Now, obviously, this isn't going to happen in public, people. You're not going to be going taking subset of everyone's coffee, but even at home if a spouse is sick or when the kids are sick, this is not the time to be eating after them. Does that tend to discard things, cover your mouth with coughs and sneezes, clean and disinfect surfaces, yada yada. You know this from all of our experience with COVID. Stay home when you're sick and if you feel you need to, wear a mask. people are wearing masks now because of COVID again. And regardless of what you may hear on on-air personalities and people that are in the medical profession, they can be quite effective, okay? But the closer that you are to an individual, the worse it can be, so keep your distance.

All right. We have enough time. So we're going to go and talk a little bit about older adults. Numbers again, 177,000, older adults are hospitalized and 14,000 of them much, much more are going to die due to an RSV infection. So who are most at risk? Those, especially those that are 65 and older, Chronic heart and lung disease, weakened immune system: when they get a severe RSV infection, odds are they are going to be hospitalized for it. We haven't gotten to that stage here. This seems to be particularly problematic with the young but the same things to prevent the spread of the disease are the same. And the most important thing is that when people have labored breathing from a respiratory infection, we all think COVID, but if it isn't necessarily COVID make sure that they get tested for RSV.

Here's the big problem. we currently do not have a vaccine for RSV. So from the preventive perspective, all you can try to do is all you can do from the things that we've learned through the COVID pandemic and from any type of virus. Wash your hands, cover your face, don't touch your face and on and on. This like everything will pass, but especially for infants, RSV can be very problematic. We want to make sure that we can keep it under control to the extent that we can control things. That's all for this show until next time, this is Doctor Chet Zelasko saying that health is choice, people. choose wisely today and every day.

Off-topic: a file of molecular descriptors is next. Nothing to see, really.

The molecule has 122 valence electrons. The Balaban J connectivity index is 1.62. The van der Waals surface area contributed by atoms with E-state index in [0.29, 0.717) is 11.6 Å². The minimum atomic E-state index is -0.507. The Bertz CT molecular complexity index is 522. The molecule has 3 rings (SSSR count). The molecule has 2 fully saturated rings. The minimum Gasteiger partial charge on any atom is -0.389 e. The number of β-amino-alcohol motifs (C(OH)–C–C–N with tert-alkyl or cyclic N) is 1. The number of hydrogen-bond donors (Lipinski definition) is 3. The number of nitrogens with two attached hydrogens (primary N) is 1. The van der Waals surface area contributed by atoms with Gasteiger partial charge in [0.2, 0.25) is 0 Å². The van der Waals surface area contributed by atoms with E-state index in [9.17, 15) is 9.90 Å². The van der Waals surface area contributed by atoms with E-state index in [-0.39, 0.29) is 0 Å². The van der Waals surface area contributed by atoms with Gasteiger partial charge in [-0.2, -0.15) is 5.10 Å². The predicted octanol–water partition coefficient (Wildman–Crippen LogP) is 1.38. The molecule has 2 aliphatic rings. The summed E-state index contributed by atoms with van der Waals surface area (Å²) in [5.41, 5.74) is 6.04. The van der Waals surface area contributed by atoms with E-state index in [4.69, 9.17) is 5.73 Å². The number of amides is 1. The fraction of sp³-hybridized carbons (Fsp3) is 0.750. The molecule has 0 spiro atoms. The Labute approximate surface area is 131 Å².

Straight Talk on Health with Dr. Chet Zelasko was recorded in the studios of WGVU Public Radio in Grand Rapids, Michigan. The views and opinions expressed on Straight Talk on Health are not necessarily those of WGVU, its underwriters, or Grand Valley State University. Episodes are found at wgvunews.org and wherever you get your podcast, please rate and subscribe.

Dr. Chet Zelasko is a scientist, speaker, and author. Dr. Chet has a Ph.D. and MA in Exercise Physiology and Health Education from Michigan State University and a BS in Physical Education from Canisius College. He’s certified by the American College of Sports Medicine as a Health and Fitness Specialist, belongs to the American Society of Nutrition, and has conducted research and been published in peer-reviewed journals. You can find him online at drchet.com.